Twin Visions: Joel-Peter Witkin and Jerome Witkin
Identical twins hold a psychic connection–stories of twins separated at birth leading mirrored lives are not uncommon. This is a story about twins, both artists, that led separate lives for 50 years, estranged and not communicating, but each creating work at a master level with threads of similarities running through their work. There is an amazing exhibition in Los Angeles, Twin Visions, at the Jack Ruthberg Gallery, that, for the first time in five decades, brings together painter Jerome Witkin and photographer Joel-Peter Witkin. This exhibition, running through May 3, 2014, represents a historical first, as both artists have garnered remarkable recognition over their respective careers yet have never shown in the same place at the same time. The brothers are acknowledged as “two of the foremost contemporary artists in their respective genres: Jerome Witkin is a painter cited by many critics and curators as the outstanding narrative painter working today, and Joel-Peter Witkin is equally regarded as a master of his genre – a groundbreaking photographer famous for masterfully conjuring his uniquely surreal images.”
“Twin Visions: Jerome Witkin & Joel-Peter Witkin” brings to light two outstanding contemporary artists whose psychological studies and complex tableaus place them amongst the great heroic artistic traditions by depicting themes that are at once historic, personal and deeply psychological. The common threads in their work are as distinctive as are their differences and individuality. The exhibition also calls into question the notions of their shared and disparate visions and even perhaps the notion of genetic pre-disposition to creativity. History has been populated with great numbers of artistic families – Marcel Duchamp’s siblings Jacques Villon, Raymond Duchamp-Villon and Suzanne Duchamp come to mind, as do art-dynastic families going back centuries like the four generations of Bruegels in the 16th century, and before them, Lucas Cranach and Hans Holbein and their sons.
Jerome Witkin and Joel-Peter Witkin stand in contrast as identical twins both having near cult-like admiration of their peers as they have simultaneously achieved significant recognition while evolving apart.
Joel-Peter Witkin is renowned as the creator of elaborately staged and often erotically charged scenes exploring grand themes of religion, sex and mortality. His provocative imagery has created a sensation since early in his career in the 1960s and particularly in museum exhibitions in the early 80s at the Stedelijk in Amsterdam and San Francisco Museum of Modern Art. He was afforded a retrospective survey at the Guggenheim Museum in 1995. Recent major exhibitions include the Bibliotheque Nationale in Paris, and the Bibloteca Nacional de Chile, Santiago. Critically, his riveting works elicit controversial and dramatic response, well typified by critic Grace Glueck’s 2006 New York Times review where she states: “The calculated madness of Joel-Peter Witkin’s photographs conveys a sense of 19th-century horror, like the dreamworks of the Symbolist painter Gustave Moreau… there’s a master of surrealistic photography at work.” His photographs are in the permanent collections of the National Gallery, MOMA, The Metropolitan Museum, the Getty, Victoria and Albert Museum, Centre Georges Pompidou, among many others. Among his numerous awards, he was the recipient of the Commandeur d’Ordre des Arts et des Lettres de France in 2000.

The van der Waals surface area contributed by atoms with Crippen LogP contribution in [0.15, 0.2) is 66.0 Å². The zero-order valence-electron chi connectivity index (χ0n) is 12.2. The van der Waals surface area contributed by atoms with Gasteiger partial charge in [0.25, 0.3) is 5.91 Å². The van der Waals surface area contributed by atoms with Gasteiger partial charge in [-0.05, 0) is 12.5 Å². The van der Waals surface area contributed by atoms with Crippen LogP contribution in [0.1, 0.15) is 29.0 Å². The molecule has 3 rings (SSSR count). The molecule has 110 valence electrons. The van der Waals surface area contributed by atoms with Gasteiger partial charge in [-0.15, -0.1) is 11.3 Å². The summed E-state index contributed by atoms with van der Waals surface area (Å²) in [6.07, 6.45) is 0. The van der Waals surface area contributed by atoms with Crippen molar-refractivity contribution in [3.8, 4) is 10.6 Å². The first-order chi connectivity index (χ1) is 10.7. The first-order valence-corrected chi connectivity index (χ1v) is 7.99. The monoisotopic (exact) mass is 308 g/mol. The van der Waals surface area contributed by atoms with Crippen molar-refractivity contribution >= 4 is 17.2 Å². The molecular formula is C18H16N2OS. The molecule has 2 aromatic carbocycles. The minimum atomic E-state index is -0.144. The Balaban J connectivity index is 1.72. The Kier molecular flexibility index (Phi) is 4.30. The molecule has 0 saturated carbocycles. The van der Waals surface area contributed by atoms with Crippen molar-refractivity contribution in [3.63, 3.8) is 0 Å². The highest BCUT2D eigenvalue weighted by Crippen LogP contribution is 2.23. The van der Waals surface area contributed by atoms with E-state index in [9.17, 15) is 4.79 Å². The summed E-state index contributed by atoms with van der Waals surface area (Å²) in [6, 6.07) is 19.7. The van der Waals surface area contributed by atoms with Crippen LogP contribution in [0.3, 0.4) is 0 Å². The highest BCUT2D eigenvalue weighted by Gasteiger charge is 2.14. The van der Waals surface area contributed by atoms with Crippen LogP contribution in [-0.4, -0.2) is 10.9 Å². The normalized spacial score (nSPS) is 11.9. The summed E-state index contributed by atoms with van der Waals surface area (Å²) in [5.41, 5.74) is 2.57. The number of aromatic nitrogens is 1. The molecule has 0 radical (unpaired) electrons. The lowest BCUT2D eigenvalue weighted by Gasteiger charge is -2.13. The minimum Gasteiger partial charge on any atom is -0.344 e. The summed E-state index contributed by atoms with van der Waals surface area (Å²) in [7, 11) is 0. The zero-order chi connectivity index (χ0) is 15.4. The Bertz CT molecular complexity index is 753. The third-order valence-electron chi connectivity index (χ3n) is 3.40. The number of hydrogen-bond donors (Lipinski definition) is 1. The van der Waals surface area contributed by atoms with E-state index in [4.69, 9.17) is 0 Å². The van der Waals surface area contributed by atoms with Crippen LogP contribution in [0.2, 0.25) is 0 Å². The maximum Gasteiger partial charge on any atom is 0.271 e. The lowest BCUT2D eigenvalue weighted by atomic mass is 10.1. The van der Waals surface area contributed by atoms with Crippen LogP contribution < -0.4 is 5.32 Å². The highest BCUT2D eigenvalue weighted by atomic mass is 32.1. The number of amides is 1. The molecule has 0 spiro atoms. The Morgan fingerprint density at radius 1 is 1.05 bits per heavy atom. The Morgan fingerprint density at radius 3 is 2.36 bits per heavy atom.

Jerome Witkin stands apart in the realm of contemporary narrative painting. The recipient of many prizes, including two Ford Foundation Grants, a Guggenheim, and a Pulitzer Fellowship, his masterful draftsmanship and virtuoso painting has elicited a devoted following among his fellow artists. He has been the subject of myriad exhibitions, most recently a touring museum retrospective originating in 2011, celebrating his forty years at Syracuse University. His paintings, often on a grand scale, have been cited by many as being among the great narratives in contemporary art, often dealing with apocalyptic events. Critically, Jerome Witkin has been likened to Lucien Freud, Manet, Ingres, and Goya for both his technical mastery and psychological insight. The Los Angeles Times hailed Witkin as an “indelible, pungent force,” and cited his work as “. . . a breakthrough in post-Cold-War art.” Art in America notes his “…Action-Painting technique, tour-de-force draftsmanship and emotionally loaded narration.” Art historian Donald Kuspit called Witkin’s works “dreams in the grand visionary manner of the Old Masters . . . painted with the rhapsodic abandon of pure sensation . . .unequivocal masterpieces.” Art critic Kenneth Baker declared: “Witkin’s only peer is Lucien Freud.” His works are in the permanent collection of museums internationally, including the Uffizi Gallery in Florence, TheFine Arts Museums of San Francisco, the Hirshhorn Museum in Washington, D.C., Metropolitan Museum of Art in New York and numerous institutions throughout America.